Over the previous year, I learnt about physics simulation and a lot about physics in general, mainly from brilliant. Thanks to those who helped me a lot along the way, Neeraj Anand Badgujar (Talulah Riley), Steven Chase, and Karan Chatrath.
First, we need data for each position of the bodies; you can do this by assigning random initial positions to the bodies within a certain range.
Build arrays that contain mass data of these bodies, and components of the position values, and and components of the velocities.
Now, here's how this brute-force CPU simulation works:
First, let's just try to figure out the dynamics of one body, for a small timestep.
Forces can be computed by multiplying the unit vectors to each other particle and the magnitudes of the gravitational force.
Essentially, 3 things should be computed each time for the bodies to find the total force exerted onto only 1 of these bodies.
The distance between the single body and each other body, the unit vectors, and finally gravitational force:
To do this as a program, loop through each of these bodies, and keep a total of the force which you keep updating until you reach the final th body.
Then integrate using Euler integration.
This should be done to all the masses. Hence it will result in a nested loop. However, looping from 1 to the th body results in a problem. When you start with the first body, you could be calculating the distance from the first body to the first body, which is zero. Then if you divide by the distance for the unit vector, this would result in division by zero.
So, you should only iterate the algorithm when the indexes of the position data and are not equal, ie. so you skip the the th body when doing force computation.
Another consideration: what will happen if both bodies collide perfectly; ie. their centers touch? This would result in division by zero as well in the force computation; we cannot allow that to happen.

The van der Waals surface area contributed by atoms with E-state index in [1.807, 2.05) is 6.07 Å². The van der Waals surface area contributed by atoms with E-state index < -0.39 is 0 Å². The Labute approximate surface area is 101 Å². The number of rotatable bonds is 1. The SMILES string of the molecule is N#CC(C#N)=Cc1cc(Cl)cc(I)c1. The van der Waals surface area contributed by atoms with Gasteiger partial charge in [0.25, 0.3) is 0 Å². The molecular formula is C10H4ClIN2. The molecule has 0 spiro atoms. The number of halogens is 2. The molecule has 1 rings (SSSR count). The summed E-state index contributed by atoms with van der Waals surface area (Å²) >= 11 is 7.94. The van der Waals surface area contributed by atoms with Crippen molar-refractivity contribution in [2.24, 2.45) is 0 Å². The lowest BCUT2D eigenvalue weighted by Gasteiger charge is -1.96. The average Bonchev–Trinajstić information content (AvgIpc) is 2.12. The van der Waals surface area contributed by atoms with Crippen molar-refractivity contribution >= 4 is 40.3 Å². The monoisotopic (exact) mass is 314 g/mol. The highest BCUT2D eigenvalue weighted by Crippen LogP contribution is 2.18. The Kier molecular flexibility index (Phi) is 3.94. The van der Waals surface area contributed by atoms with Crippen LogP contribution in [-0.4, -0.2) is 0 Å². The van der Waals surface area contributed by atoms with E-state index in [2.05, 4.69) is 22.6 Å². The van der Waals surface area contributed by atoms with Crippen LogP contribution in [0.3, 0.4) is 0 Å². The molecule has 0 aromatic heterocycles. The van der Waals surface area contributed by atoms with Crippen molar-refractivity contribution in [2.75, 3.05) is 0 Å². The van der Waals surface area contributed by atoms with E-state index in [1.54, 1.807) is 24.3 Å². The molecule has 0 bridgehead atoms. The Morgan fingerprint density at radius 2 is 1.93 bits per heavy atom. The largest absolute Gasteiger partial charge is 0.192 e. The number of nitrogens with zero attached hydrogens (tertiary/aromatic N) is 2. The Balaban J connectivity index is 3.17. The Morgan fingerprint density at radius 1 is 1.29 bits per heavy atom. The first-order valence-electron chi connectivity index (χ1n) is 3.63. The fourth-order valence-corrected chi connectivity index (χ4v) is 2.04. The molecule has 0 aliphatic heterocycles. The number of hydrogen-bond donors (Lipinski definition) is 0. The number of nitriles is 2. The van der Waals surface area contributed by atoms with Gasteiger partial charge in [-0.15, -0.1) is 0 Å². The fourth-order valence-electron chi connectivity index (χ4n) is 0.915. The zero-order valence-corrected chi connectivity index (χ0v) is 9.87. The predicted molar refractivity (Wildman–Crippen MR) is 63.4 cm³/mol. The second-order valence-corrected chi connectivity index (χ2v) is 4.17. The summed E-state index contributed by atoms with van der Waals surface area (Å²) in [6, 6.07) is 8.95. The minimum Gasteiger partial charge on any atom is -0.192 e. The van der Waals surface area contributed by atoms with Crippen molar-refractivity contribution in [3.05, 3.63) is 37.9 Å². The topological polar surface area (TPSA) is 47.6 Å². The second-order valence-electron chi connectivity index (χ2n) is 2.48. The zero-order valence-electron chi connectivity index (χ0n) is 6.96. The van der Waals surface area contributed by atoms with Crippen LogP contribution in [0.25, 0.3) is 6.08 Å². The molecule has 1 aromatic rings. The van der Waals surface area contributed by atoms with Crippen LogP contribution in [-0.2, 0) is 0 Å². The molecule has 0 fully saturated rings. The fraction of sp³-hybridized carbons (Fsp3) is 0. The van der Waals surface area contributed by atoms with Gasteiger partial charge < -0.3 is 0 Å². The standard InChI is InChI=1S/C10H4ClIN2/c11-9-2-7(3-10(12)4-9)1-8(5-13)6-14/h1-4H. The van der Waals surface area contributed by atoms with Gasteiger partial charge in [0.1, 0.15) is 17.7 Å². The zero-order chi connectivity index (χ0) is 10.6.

In my code I just let each body pass through one and other when they are a certain distance away from each other; this is done by setting the force to zero when they are a small distance away from each other, therefore they just move as per the previous values of their velocity.
However, once they are no longer in that small range, gravitational force again takes precedence.
If you want you can code in some resistive forces, like electrostatic force where all the charges are positive or all are negative, you can just calculate it along with the gravitational force using Coulomb's law. You can also add collision mechanics to it to prevent this error.
Also, when you want to animate each body, it will be a little computationally expensive. I found that using the Matlab rectangle() function to draw a filled circle less expensive than viscircles(). All you have to do is draw the rectangle with curvature and add a random colour to it. I personally added random colour using a colour matrix for random RGB values with row vectors for each body.
Like most of my simulations, I put the dynamics data into arrays which correspond with the time frame of the system and animate separately to the simulation.
However, since there are bodies, we should have 2 matrices where is the number of frames the animation has, one for each component in and .
The computation does run on the CPU, so wait a few seconds before the animation happens.
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